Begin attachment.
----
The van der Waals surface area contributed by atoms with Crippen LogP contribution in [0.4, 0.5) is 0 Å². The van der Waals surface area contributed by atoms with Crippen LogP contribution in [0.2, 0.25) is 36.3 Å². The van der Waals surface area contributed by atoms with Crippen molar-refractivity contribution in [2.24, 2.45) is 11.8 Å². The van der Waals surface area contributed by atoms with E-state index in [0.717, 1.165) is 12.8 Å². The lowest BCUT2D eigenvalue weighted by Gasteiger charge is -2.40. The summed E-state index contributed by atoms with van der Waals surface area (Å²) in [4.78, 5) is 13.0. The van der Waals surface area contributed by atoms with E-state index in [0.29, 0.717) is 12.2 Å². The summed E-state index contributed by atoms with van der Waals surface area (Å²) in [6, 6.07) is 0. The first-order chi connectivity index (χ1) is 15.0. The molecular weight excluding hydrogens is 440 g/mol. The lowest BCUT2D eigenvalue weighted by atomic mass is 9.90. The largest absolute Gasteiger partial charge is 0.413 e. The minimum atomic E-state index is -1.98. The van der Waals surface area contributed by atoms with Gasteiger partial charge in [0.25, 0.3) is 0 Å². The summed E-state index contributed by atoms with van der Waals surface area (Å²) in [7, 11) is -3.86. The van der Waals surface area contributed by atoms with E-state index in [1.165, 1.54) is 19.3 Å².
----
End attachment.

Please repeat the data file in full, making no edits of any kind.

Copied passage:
The van der Waals surface area contributed by atoms with Crippen LogP contribution in [0.4, 0.5) is 0 Å². The van der Waals surface area contributed by atoms with Crippen LogP contribution in [0.2, 0.25) is 36.3 Å². The van der Waals surface area contributed by atoms with Crippen molar-refractivity contribution in [2.24, 2.45) is 11.8 Å². The van der Waals surface area contributed by atoms with E-state index in [0.717, 1.165) is 12.8 Å². The lowest BCUT2D eigenvalue weighted by Gasteiger charge is -2.40. The summed E-state index contributed by atoms with van der Waals surface area (Å²) in [4.78, 5) is 13.0. The van der Waals surface area contributed by atoms with E-state index in [0.29, 0.717) is 12.2 Å². The summed E-state index contributed by atoms with van der Waals surface area (Å²) in [6, 6.07) is 0. The first-order chi connectivity index (χ1) is 15.0. The molecular weight excluding hydrogens is 440 g/mol. The lowest BCUT2D eigenvalue weighted by atomic mass is 9.90. The largest absolute Gasteiger partial charge is 0.413 e. The minimum atomic E-state index is -1.98. The van der Waals surface area contributed by atoms with Gasteiger partial charge in [0.25, 0.3) is 0 Å². The summed E-state index contributed by atoms with van der Waals surface area (Å²) in [7, 11) is -3.86. The van der Waals surface area contributed by atoms with E-state index in [1.165, 1.54) is 19.3 Å².